Kim Young-Moo (1944 – 2001)
Kim Young-Moo was a professor in the English Department of Seoul National University. He only began to write poetry in the last 10 years of his life. He died after a 3-year confrontation with cancer.
From the moment you receive a cancer verdict
(cancer is always a verdict, not a diagnosis)
your world brightens up.
Memories fly about
like the windows revolving on a screen saver.
The subconscious of a primitive age wakes up
and comes strutting by, while meteors
flash down from your future up in space.
Darkness banished, light and shade, patterns removed,
thickness, depth and weight abolished,
differences between living on the street with starvation
and a snug bed at home with warm meals obliterated,
all demarcations destroyed,
World of clear bright light.
With the roots of time and the stone hinges of space
eliminated, your reality becomes
a world of cancerous cells,
without distinction between inside and out,
oh, the very height of digital technology,
caught in the trap of a restructuring
designed to weed out the uncompetitive
at the very instant when,
incapable of surviving amidst toxic conditions,
unlike pokeweed, bullfrogs, threadworms, leeches,
they have little by little lost their vitality,
declined into weakness, your life,
a world of pure white light, virtual reality.
Not a cloud in sight,
then suddenly the sky clouds over.
The river asleep below a eutcalyptus tree
undulates, moves on again.
After drying out its soaked wings in the sun
then shaking them thoroughly, folding them up
like laundered clothes,
a cormorant disappears into the water.
After a long submersion,
a silver fish squirms in dazzling nakedness
at the tip of its uplifted beak.
The river flows, mimicking starlight and
the leaves shimmer in the breeze,
mimicking the waves.
I have been living for a month beside Swan River
in West Australia, a place like the world on the Fifth Day,
like the first man
who opened his eyes on the Sixth Day of Creation.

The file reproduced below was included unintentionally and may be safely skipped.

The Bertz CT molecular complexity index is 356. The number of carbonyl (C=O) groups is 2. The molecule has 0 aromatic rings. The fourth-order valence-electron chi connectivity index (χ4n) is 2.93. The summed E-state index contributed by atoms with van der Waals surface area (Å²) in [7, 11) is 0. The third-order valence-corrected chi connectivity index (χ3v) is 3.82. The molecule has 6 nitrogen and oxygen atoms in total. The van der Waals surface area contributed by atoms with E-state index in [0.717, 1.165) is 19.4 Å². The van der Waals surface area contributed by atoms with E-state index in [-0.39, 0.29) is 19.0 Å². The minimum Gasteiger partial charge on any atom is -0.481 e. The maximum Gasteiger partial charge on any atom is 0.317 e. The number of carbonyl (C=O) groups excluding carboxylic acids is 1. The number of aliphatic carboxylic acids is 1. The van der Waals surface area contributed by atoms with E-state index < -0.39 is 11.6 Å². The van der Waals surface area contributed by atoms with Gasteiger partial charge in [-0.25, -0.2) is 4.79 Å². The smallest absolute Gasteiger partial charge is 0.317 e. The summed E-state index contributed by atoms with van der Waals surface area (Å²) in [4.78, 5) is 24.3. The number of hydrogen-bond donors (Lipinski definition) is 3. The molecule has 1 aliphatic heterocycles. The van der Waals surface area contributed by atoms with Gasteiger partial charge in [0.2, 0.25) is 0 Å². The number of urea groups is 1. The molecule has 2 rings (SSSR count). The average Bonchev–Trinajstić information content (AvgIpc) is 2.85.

But its seems that after a month, even Paradise
grows as familiar and staid as an aging, long-time wife .
After gazing blankly at the ancient river, I set off again,
listening to the boisterous chatter of youthful waves.
I see from behind
Life and Death walking hand in hand, affectionately,
red hair-ribbons streaming in the breeze,
a ravishing sight.
Death brings a burst of tears
and birth a burst of tears.
A departure that makes others cry is death,
birth is a coming at which we ourselves cry;
at the end and beginning of life
there are always tears.
Meteor tears fall
flashing across the black sky,
the pitch-black darkness.
Oh, a sudden illumination touches my heart.
Has someone died?
Has someone been born?
Every day a red-bellied frog living in the rapids
thin-shelled snails thinking they¡¯re good to eat
then quickly spits them out
with a grimace
having found they taste awful.
I¡¯m clinging like a drop of dew to a leaf
at the edge of a cliff where the river rushes by.
I wish I were that snail just vomitted up
from the frog¡¯s gullet.
The snail is very slow today, as ever,
heedless of the passage of time,
and its taste is nothing special, too .
What are these sudden
Some happy event must have occurred
in the middle of my body.
A petard went soaring up early in the evening,
dazzling bright in my left side;
circling my waist another petard
shot up in my right side, then here and there, everywhere
fireworks started going off.
Fireworks of pain, non-stop
for three days, a week, day and night, tireless,
a new world of suffering
wrenched open in the center of my body,
an iron-fisted rule of pain.
Oh, I wish I were in a land of no pain.
Are they for a triumphal feast
celebrating cancerous cells¡¯ capture of my body?
Muscles, fiber by fiber,
flesh, bit by bit,
cluster after cluster of fire-flowers
flutter down little by little, pile up
in every gap of my skeleton.
Falling fire-flowers are splendid but
more splendid still those newly blooming.
I struggle to say some words in prayer
gazing up at the stars in the sky
but my clenched molars won¡¯t even let my lips open.
Pain is its own luminosity.
Every bone turns to charcoal and burns,
a brazier-full in the middle of my body
for a month and more.
How could I forge
a new life,
even tiny as a needle¡¯s point,
in these savage flames?
Oh, could these magnificent fireworks
where drops of sweat fall, swooning pearls,
be labor pains?
May they be labor pains.
I am bidden to accept
bidden to accept
this despair, this dark compulsion.
Is this what a cancer patient¡¯s fear is like?
Bidden to accept a death sentence?
How frightened she must have been,
as she, a virgin, was bidden to bear a bastard.
She said, ¡®Fiat¡¯
with resignation, with dignity,
with uneasy expectancy,
and those who have never known despair
call it devout obedience.
Magnificat -- the song sung
as a dream of new heavens, new earth,
born of the despair of a terminal cancer patient,
my soul, my soul
praises you in joy.
* Magnificat is the first word of the Song of Mary in Latin (Luke 1:46-55).